U.S. stocks sank Friday afternoon as investors looked ahead to the election next week.
The Dow Jones industrial average fell 1.1%, while the Nasdaq slipped 1.3% and the S&P 500 shed 0.9%. The Dow and Nasdaq finished the week down 0.1% and 0.2%, respectively, while the S&P 500 was up 0.2%.
The market was closed on Monday and Tuesday due to Hurricane Sandy. The area around the New York Stock Exchange remained without power for a fourth straight day Friday, with the city still struggling to recover in the aftermath of the storm.
Stocks initially pushed higher Friday after the monthly jobs report showed that the economy added 171,000 jobs last month. Economists surveyed by CNNMoney expected 125,000 jobs. The unemployment rate ticked up to 7.9% from 7.8% in September, in line with expectations.
The monthly report has taken on increased importance amid the economic downturn. President Obama and Republican rival Mitt Romney have also been focusing much of their campaigns on who can create more jobs. The report comes just four days before the election.
"We've seen a steady improvement in economic data over the last couple of weeks, and this is another positive data point," said Art Hogan, managing director at Lazard Capital Markets. "But after the initial reaction, the market has put the jobs report in the rear view mirror and is quickly moving onto what comes next week with the election, and what that will mean for the fiscal cliff."
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According to a CNNMoney survey of investment strategists last month, the pending fiscal cliff poses the biggest threat to stock market.
The Congressional Budget Office and most economists believe Washington's failure to address the fiscal cliff -- the simultaneous onset of tax increases and spending cuts that will be triggered on Jan. 1 -- would push the country back into recession and drive unemployment upward. That, of course, would put pressure on financial markets
"No matter who the inhabitant is in the White House, we need some sort of resolution on the fiscal cliff," said Hogan. "That's what's looming and affects economic growth almost immediately."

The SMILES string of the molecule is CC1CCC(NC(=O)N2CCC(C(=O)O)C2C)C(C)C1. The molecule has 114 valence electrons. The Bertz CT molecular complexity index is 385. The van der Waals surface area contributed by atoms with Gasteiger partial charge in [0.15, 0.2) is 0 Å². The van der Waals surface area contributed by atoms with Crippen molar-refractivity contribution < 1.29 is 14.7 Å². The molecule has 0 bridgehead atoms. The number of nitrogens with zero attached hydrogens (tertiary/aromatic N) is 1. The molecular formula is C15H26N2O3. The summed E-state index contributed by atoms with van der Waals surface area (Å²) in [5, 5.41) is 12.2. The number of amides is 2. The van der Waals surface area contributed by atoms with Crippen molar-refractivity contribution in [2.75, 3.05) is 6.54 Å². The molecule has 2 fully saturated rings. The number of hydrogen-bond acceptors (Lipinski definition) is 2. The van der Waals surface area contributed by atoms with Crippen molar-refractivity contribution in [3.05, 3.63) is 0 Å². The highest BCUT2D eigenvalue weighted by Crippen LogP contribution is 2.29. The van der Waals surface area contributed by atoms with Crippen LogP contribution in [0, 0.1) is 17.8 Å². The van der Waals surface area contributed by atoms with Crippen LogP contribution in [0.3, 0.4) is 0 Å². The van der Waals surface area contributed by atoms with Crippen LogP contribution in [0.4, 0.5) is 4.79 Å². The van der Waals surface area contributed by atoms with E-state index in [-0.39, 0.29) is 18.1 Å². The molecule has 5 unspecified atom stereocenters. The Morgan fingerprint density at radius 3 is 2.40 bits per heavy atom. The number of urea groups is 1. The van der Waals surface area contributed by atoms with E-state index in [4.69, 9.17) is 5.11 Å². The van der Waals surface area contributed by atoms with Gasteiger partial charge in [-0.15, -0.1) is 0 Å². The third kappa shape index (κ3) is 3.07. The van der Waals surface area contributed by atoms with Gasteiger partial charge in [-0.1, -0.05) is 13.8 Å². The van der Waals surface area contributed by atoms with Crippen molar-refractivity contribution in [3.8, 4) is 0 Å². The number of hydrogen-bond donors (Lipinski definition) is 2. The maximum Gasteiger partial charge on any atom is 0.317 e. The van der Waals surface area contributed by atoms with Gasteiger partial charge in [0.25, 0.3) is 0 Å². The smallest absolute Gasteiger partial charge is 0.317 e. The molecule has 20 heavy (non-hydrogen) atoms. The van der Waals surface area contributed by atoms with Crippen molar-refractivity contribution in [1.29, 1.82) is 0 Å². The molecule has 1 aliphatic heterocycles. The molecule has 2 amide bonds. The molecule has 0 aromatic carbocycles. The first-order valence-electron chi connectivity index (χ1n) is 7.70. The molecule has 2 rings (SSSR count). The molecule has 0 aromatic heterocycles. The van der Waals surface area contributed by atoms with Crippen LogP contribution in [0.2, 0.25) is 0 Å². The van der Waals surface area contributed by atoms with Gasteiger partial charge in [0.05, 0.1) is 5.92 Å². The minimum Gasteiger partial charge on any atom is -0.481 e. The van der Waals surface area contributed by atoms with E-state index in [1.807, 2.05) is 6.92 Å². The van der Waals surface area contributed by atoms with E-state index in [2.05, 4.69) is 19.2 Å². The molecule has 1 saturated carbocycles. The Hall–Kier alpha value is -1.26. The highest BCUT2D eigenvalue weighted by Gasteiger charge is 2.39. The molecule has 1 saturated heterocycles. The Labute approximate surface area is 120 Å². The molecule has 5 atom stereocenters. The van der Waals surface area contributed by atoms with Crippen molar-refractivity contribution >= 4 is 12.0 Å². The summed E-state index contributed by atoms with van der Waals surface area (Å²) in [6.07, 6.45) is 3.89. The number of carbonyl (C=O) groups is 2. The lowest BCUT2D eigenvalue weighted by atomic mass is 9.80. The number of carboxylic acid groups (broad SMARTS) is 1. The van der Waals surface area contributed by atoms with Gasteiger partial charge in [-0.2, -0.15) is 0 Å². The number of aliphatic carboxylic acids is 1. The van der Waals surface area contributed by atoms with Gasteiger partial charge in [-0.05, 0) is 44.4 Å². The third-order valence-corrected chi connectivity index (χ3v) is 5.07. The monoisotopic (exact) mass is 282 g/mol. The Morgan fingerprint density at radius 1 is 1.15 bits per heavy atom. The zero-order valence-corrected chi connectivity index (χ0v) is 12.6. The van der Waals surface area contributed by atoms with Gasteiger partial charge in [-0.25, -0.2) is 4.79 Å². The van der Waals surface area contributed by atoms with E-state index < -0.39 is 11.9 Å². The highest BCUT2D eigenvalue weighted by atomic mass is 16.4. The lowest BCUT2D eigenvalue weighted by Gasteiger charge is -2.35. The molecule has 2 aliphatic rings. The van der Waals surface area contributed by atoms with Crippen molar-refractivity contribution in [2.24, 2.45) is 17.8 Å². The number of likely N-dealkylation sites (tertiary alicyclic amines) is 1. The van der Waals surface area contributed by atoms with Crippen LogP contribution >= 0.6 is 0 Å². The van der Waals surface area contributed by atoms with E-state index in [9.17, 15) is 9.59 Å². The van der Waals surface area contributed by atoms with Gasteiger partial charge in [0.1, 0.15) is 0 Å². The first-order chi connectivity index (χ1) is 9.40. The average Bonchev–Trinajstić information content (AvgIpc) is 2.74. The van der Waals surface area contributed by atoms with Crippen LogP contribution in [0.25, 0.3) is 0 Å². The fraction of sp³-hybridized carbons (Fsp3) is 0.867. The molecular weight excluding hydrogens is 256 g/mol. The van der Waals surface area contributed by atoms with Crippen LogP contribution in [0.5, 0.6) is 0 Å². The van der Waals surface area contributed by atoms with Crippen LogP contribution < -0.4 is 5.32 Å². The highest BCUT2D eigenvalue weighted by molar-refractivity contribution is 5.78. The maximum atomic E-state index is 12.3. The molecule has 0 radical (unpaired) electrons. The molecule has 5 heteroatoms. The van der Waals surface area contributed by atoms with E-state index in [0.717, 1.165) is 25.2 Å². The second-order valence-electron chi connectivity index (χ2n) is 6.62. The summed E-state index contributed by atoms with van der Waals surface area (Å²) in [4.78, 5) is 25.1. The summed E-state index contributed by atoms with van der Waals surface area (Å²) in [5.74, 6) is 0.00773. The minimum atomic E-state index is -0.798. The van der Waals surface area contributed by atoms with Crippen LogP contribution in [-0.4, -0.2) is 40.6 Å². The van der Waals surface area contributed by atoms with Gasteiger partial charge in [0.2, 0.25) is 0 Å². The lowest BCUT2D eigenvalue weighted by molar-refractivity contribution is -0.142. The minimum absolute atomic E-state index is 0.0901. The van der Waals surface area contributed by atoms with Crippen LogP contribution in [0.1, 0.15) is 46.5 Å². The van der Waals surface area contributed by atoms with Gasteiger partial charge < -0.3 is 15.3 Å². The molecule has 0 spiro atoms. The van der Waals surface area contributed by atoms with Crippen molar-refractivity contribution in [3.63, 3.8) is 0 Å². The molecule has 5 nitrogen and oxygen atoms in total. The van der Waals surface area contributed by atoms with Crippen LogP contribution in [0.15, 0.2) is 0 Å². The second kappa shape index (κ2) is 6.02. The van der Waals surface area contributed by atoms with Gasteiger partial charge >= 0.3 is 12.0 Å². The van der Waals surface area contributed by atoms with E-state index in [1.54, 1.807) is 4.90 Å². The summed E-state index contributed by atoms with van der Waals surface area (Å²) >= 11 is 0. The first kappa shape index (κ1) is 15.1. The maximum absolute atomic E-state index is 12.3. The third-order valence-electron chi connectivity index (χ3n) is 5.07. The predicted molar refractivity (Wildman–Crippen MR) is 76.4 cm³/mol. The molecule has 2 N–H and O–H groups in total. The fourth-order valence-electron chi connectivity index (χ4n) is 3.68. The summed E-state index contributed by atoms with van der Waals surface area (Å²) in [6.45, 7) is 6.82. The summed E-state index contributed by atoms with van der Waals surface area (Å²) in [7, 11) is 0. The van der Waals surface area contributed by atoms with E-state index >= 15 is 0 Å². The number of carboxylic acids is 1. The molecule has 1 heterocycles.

In other economic news, factory orders rose 4.8% in September, according to data from the Census Bureau.
Fear & Greed Index
World Markets: European stocks ended mixed. Britain's FTSE 100 slipped slightly, while the DAX in Germany added 0.3%, and France's CAC 40 gained 0.2%.
Asian markets closed higher. The Hang Seng in Hong Kong added 1.3%, and Japan's Nikkei rose 1.2%. The Shanghai Composite gained 0.6%.
Companies: Shares of Starbucks jumped 9.4% Friday, one day after the chain operator reported strong same-store sales growth and increased its dividend.
LinkedIn's were down slightly even though the social media company topped Wall Street's expectations Thursday afternoon.
Shares of Priceline surged 8.4% after the online travel site beat earnings forecasts. Shares of fellow travel site TripAdvisor, which also reported earnings Thursday, were up 19%.
Verizon said that Hurricane Sandy may have a "significant" impact on its fourth-quarter results. The company said it is working to restore communications services to affected customers, but that it could take some time. Shares fell 1.4% Friday.
Shares of Restoration Hardware jumped nearly 30% in their stock market debut. The home decor retailer raised $124 million in its initial public offering after pricing 5.16 million shares at $24 a piece, the high end of its estimated range.
Warren Buffett's Berkshire Hathaway is buying Oriental Trading Company, a leading maker of party favors and novelties based in Berkshire's hometown of Omaha. The price of the transaction was not disclosed. The Wall Street Journal reported it was a $500 million deal.
Berkshire reported quarterly earnings after the bell Friday that surged more than 70% versus a year ago, buoyed by investment gains and larger profits from the company's railroad business. Shares were flat in after-hours trading.
Currencies and commodities: The dollar was higher against the euro, the British pound and the Japanese yen.
Oil for December delivery fell 2.6% to $84.86 a barrel.
Gold futures for December delivery also fell sharply, slipping 2.4% to $1,675.20 an ounce.
Bonds: The price on the benchmark 10-year U.S. Treasury also fell, pushing the yield up to 1.73% from 1.71% late Thursday.